Gov. Mark Dayton met with the family of Jamar Clark Saturday afternoon, along with leaders of Black Lives Matter and U.S. Rep. Keith Ellison, who represents Minneapolis in Congress, to discuss the ongoing tension over the recent fatal police shooting of 24-year-old Jamar Clark of Minneapolis.
In a statement released by the governor Saturday evening, Dayton said he expressed his sympathy to Clark's family and the community over their loss.
He also noted that federal Department of Justice attorneys are flying into Minnesota Sunday to continue their investigation into the shooting.
The FBI and Minnesota Bureau of Criminal Apprehension are conducting an independent investigation into Clark's death. Many protesters claim Clark was handcuffed when an officer shot him in the head, but the police deny that claim.
Hundreds of protesters have been demonstrating outside the police department's Fourth Precinct for a week, calling for "Justice for Jamar."
One of their key demands is for authorities to release surveillance and witness videos of the shooting, which occurred shortly before 1 a.m. on Nov. 15 after Clark is said to have interfered with paramedics as they tried to treat a woman he is suspected of assaulting.
Federal officials say they won't release the tapes at this point because it could be "detrimental" to their investigation. Releasing the tapes could prejudice the statements given by witnesses, they said, as it would increase the chances they would describe what was seen on the footage, rather than what they actually witnessed.
Dayton said he is asking for more discussion about when the tapes can be released.
“I asked the family and Black Lives Matter leaders to meet with the Department of Justice Attorneys, who will be flying to Minnesota tomorrow, to discuss the disposition of the tapes.“I will urge that the tapes be provided to the family and released to the public, as soon as doing so will not jeopardize the Department of Justice’s investigation.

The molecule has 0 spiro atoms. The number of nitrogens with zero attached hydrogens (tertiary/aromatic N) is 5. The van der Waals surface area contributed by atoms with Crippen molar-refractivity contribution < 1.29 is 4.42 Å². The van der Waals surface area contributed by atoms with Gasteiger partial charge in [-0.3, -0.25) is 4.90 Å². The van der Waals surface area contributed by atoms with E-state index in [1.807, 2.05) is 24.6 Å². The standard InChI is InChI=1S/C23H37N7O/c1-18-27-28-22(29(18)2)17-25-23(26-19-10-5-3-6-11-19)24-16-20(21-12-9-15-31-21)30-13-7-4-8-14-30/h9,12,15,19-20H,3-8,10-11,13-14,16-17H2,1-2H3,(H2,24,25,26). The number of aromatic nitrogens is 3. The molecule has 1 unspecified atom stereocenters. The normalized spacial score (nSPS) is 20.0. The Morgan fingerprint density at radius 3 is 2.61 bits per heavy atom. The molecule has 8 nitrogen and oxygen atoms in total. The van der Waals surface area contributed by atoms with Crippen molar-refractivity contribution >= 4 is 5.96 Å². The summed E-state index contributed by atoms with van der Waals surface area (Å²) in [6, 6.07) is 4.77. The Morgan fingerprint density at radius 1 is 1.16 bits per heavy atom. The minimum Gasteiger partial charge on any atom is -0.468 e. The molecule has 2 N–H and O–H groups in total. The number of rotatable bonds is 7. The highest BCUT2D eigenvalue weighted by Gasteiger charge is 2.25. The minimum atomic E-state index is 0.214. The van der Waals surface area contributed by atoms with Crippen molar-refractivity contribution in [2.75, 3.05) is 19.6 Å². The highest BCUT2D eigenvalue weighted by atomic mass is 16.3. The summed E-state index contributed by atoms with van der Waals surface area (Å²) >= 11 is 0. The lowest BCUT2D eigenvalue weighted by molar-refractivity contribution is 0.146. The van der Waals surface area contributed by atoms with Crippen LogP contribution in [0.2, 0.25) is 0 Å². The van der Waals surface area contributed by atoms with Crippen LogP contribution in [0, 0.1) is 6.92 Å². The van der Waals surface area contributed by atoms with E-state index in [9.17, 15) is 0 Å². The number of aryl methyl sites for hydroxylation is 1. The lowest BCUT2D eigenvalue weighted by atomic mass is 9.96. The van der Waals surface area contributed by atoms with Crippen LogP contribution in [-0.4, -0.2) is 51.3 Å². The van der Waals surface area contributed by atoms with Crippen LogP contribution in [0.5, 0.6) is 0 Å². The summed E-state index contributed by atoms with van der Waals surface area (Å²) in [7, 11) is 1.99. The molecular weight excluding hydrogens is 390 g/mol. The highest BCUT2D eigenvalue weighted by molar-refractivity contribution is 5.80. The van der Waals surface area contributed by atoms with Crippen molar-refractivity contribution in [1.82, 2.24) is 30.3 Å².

Dayton is also asking federal officials to investigate "any matters which occurred in Minneapolis during the past week that may have violated the civil rights of any Minnesota citizens," a reference to the ongoing protests in north Minneapolis which have sometimes led to confrontations between police and residents.
That request led to an immediate response from Minneapolis Police Chief Janee Harteau, who issued a statement praising her officers for their professionalism this past week.
"Any investigation, federal, state, or county into my officers' conduct at the 4th Precinct during this time will only confirm the strength of the work my officers did protecting both public safety and the freedom of speech," Harteau said.
Mayor Betsy Hodges also released a statement saying essentially the same thing.
"Police officers have shown restraint and professionalism under very challenging conditions, and most protesters have gathered peacefully," said Hodges. "I have asked officers and protesters to continue to exercise restraint and respect as we continue to balance the need to grieve and protest peacefully with the need to ensure everyone’s safety."
The governor added that he will meet with Black Lives Matter Minneapolis and other community activists again in December. You can read his full statement here.
Demonstrators continue their presence outside the Fourth Precinct Saturday, the Star Tribune reports. Union leaders held a rally there Saturday afternoon to show their support for the protesters.